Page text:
• Oh, I am totally with you. I agree about the sensory experiences but the lack of toilet seats drives me crazy too. They didn’t even have them in the hospital here! Do you speak Italian?

Ugh…lets just say that my four year old is more fluent than I am! I am trying, but it’s hard work for me, especially when Japanese keeps coming out of my mouth instead of Italian.

  • Have any of your tastes - culinary or cultural - changed since you came to live in Italy?

I have a new obsession with fennel since moving to Sicily. I can’t seem to get enough of it. During the orange season I became addicted to fennel and orange salad. The crazy thing is that I had a huge patch of fennel growing in our garden in Florida, but we never ate it. We used it as a host plant for butterflies. I loved the butterflies, but if I had known how good fennel is there’s no way we would have had any fennel left for the butterflies! I also have a new appreciation for how meals should be eaten. I love the long, leisurely meals that unfold here over several hours of good wine, excessive amounts of food, and lively company. I am quickly learning that life in Italy is all about savouring…savouring the tastes, the experiences, the relationships. It’s a very good lesson in slowing down and enjoying the present.

  • With such an interesting family ethnicity, I’m dying to know what kind of food you cook at home!

We do eat quite a wild mix of foods due in large part to our travels and our family roots. It is actually one of the things that we struggle with since moving to Sicily. We miss having easy access to diverse restaurants and/or food supplies. My son spent most of his early years in Japan and his favorite foods are Japanese…okonomiyaki, sushi, Japanese curry rice, miso soup, etc. We all love Thai, Vietnamese, Indian, Cuban, Greek and Lebanese foods so I try to incorporate those into our meals. It’s one of the reasons I am so glad my kids have lived and travelled so much at such a young age. They are not picky eaters. And then there are the Jewish and Cajun meals that always seem to heal whatever ails us. Matzo ball soup really does have some amazing healing powers and gumbois good for homesickness. But to be honest, I hate long, complicated recipes so whatever we cook, it has to be easy and fairly quick. I’d much rather spend my time working in the garden and so many times I will just throw together a quick meal of what is fresh in the garden or in the market, add some couscous, a salad, maybe grill some meat or fish and call it dinner. And sometimes we just end up eating scrambled eggs for dinner!

  • What advice would you give to someone planning to move to Italy?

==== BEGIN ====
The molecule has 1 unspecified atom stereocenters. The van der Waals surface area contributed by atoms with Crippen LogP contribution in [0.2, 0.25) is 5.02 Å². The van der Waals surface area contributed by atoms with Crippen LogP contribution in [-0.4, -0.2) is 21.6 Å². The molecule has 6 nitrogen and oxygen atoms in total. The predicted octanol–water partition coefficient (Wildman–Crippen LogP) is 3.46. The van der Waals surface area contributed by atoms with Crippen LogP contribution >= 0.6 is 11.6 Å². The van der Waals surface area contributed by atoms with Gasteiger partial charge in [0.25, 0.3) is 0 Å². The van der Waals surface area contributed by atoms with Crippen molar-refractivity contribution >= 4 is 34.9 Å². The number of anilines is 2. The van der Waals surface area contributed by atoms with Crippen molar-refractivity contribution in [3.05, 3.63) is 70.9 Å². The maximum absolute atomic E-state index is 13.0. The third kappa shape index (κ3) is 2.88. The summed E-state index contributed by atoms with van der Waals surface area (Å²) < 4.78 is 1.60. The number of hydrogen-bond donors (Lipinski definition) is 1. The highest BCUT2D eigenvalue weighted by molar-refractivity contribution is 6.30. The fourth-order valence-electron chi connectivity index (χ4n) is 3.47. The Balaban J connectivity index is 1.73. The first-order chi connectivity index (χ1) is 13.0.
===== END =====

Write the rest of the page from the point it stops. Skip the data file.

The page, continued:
I am a big reader so before any moves or trips, I always hunt down as many books as I possibly can (both fiction and non-fiction). My favorite Sicilian reads are: The Stone Boudoir, In Etna’s Shadow, Sicily Land of Myth , Sweet Sicily , and Walking in Sicily. In addition to books, there are so many great ex-pat blogs and travel websites these days that you can gorge yourself on information and get just about all of your questions/concerns answered via the internet. Be active about gathering information and making connections even before your arrival. And then prepare to make the most of the unexpected pleasures and pains of a new place…it is part of the full experience and just like parenting nothing can fully prepare you, so, hold on and enjoy the ride!

  • When and why did you start blogging?

I started blogging in 2006 when we were living in Japan and we were in the midst of adopting our daughter from Taiwan. It started as way to keep in touch with friends and family and to document our experiences in Asia.

  • What do you blog about?

Just like the title of our blog, it is quite a mix but overall I’d say it boils down to: travel, creative endeavors, family life (including issues related to adoption), and natural explorations, with some occasional recipes, reading recommendations, and rants thrown in for good measure.

In addition to our family blog, I have also recently started writing for a wonderful site called The Magnifying Glass which highlights the joys of exploring the natural world with children.

  • What has blogging given you?

The two most important things are connections and a creative outlet. I enjoy all of the interesting relationships I have made around the globe in real and virtual life through reading and writing blogs. Blogging has also given me a very satisfying way to keep up with my photography and writing. I like making the time to collect, reflect, and extract slices of our everyday life.

  • All your blog posts are interesting but can you recommend one or two especially for Italy Magazine readers?

One of my favorite posts about our new life in Italy is Ranch Dressing and Peanut Butter. If Italy Magazine readers are curious to see more of our Sicilian experiences I’d recommend they read the posts labeled Sicily. It’s been lots of fun to write about our adventures here and I am looking forward to many more.

Happy blogging, Lucia and thank you for talking to Italy Magazine.